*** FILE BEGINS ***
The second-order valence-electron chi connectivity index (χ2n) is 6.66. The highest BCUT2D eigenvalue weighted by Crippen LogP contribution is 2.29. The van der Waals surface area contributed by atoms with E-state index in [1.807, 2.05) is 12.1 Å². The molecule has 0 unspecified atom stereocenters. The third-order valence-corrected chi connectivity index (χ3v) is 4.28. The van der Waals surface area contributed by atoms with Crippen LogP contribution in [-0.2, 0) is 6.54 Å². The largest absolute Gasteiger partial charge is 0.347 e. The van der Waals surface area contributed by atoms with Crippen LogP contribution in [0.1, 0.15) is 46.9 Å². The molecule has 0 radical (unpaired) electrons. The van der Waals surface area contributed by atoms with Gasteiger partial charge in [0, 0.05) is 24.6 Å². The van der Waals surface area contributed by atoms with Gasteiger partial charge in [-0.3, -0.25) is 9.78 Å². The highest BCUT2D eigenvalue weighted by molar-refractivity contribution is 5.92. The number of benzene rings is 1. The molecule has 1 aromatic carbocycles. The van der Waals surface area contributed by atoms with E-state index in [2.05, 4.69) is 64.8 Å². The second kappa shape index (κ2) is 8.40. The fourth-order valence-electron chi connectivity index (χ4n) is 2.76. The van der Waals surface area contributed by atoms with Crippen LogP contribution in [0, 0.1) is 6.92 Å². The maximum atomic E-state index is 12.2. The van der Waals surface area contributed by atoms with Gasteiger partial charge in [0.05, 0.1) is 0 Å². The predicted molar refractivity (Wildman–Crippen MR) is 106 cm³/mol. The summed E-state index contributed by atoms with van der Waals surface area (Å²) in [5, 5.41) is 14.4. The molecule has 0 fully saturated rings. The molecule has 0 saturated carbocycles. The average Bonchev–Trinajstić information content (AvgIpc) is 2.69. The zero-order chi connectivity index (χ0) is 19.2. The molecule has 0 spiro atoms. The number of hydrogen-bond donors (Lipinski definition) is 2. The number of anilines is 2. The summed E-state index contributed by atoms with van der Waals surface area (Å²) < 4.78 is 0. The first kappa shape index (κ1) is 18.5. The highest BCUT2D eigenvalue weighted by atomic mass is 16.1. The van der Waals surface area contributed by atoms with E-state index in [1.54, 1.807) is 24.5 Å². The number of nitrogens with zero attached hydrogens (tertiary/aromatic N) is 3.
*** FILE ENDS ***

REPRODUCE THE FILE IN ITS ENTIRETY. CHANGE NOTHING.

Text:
The second-order valence-electron chi connectivity index (χ2n) is 6.66. The highest BCUT2D eigenvalue weighted by Crippen LogP contribution is 2.29. The van der Waals surface area contributed by atoms with E-state index in [1.807, 2.05) is 12.1 Å². The molecule has 0 unspecified atom stereocenters. The third-order valence-corrected chi connectivity index (χ3v) is 4.28. The van der Waals surface area contributed by atoms with Crippen LogP contribution in [-0.2, 0) is 6.54 Å². The largest absolute Gasteiger partial charge is 0.347 e. The van der Waals surface area contributed by atoms with Crippen LogP contribution in [0.1, 0.15) is 46.9 Å². The molecule has 0 radical (unpaired) electrons. The van der Waals surface area contributed by atoms with Gasteiger partial charge in [0, 0.05) is 24.6 Å². The van der Waals surface area contributed by atoms with Gasteiger partial charge in [-0.3, -0.25) is 9.78 Å². The highest BCUT2D eigenvalue weighted by molar-refractivity contribution is 5.92. The number of benzene rings is 1. The molecule has 1 aromatic carbocycles. The van der Waals surface area contributed by atoms with E-state index in [2.05, 4.69) is 64.8 Å². The second kappa shape index (κ2) is 8.40. The fourth-order valence-electron chi connectivity index (χ4n) is 2.76. The van der Waals surface area contributed by atoms with Crippen LogP contribution in [0, 0.1) is 6.92 Å². The maximum atomic E-state index is 12.2. The van der Waals surface area contributed by atoms with Gasteiger partial charge in [0.05, 0.1) is 0 Å². The predicted molar refractivity (Wildman–Crippen MR) is 106 cm³/mol. The summed E-state index contributed by atoms with van der Waals surface area (Å²) in [5, 5.41) is 14.4. The molecule has 0 fully saturated rings. The molecule has 0 saturated carbocycles. The average Bonchev–Trinajstić information content (AvgIpc) is 2.69. The zero-order chi connectivity index (χ0) is 19.2. The molecule has 0 spiro atoms. The number of hydrogen-bond donors (Lipinski definition) is 2. The number of anilines is 2. The summed E-state index contributed by atoms with van der Waals surface area (Å²) < 4.78 is 0. The first kappa shape index (κ1) is 18.5. The highest BCUT2D eigenvalue weighted by atomic mass is 16.1. The van der Waals surface area contributed by atoms with E-state index in [1.54, 1.807) is 24.5 Å². The number of nitrogens with zero attached hydrogens (tertiary/aromatic N) is 3.